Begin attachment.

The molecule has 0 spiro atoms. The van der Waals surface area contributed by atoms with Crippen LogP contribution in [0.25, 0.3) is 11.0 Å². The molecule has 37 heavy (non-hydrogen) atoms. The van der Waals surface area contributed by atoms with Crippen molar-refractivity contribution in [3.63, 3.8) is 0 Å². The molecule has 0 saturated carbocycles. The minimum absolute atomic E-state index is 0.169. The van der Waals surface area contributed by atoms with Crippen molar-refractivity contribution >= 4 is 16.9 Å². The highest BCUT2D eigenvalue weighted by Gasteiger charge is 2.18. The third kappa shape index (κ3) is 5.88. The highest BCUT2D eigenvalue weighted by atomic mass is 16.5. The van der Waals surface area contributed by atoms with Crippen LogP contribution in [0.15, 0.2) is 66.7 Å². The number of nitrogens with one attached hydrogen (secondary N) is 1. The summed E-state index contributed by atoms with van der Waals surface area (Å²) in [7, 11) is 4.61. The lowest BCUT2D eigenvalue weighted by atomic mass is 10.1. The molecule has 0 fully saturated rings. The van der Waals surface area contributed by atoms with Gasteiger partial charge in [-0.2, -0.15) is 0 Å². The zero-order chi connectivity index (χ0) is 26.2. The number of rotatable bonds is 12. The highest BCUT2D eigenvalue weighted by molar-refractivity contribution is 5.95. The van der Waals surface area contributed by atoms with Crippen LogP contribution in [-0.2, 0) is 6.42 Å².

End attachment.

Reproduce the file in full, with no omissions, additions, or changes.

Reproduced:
The molecule has 0 spiro atoms. The van der Waals surface area contributed by atoms with Crippen LogP contribution in [0.25, 0.3) is 11.0 Å². The molecule has 37 heavy (non-hydrogen) atoms. The van der Waals surface area contributed by atoms with Crippen molar-refractivity contribution in [3.63, 3.8) is 0 Å². The molecule has 0 saturated carbocycles. The minimum absolute atomic E-state index is 0.169. The van der Waals surface area contributed by atoms with Crippen molar-refractivity contribution >= 4 is 16.9 Å². The highest BCUT2D eigenvalue weighted by Gasteiger charge is 2.18. The third kappa shape index (κ3) is 5.88. The highest BCUT2D eigenvalue weighted by atomic mass is 16.5. The van der Waals surface area contributed by atoms with Crippen LogP contribution in [0.15, 0.2) is 66.7 Å². The number of nitrogens with one attached hydrogen (secondary N) is 1. The summed E-state index contributed by atoms with van der Waals surface area (Å²) in [7, 11) is 4.61. The lowest BCUT2D eigenvalue weighted by atomic mass is 10.1. The molecule has 0 fully saturated rings. The van der Waals surface area contributed by atoms with Gasteiger partial charge in [-0.2, -0.15) is 0 Å². The zero-order chi connectivity index (χ0) is 26.2. The number of rotatable bonds is 12. The highest BCUT2D eigenvalue weighted by molar-refractivity contribution is 5.95. The van der Waals surface area contributed by atoms with Crippen LogP contribution in [-0.2, 0) is 6.42 Å².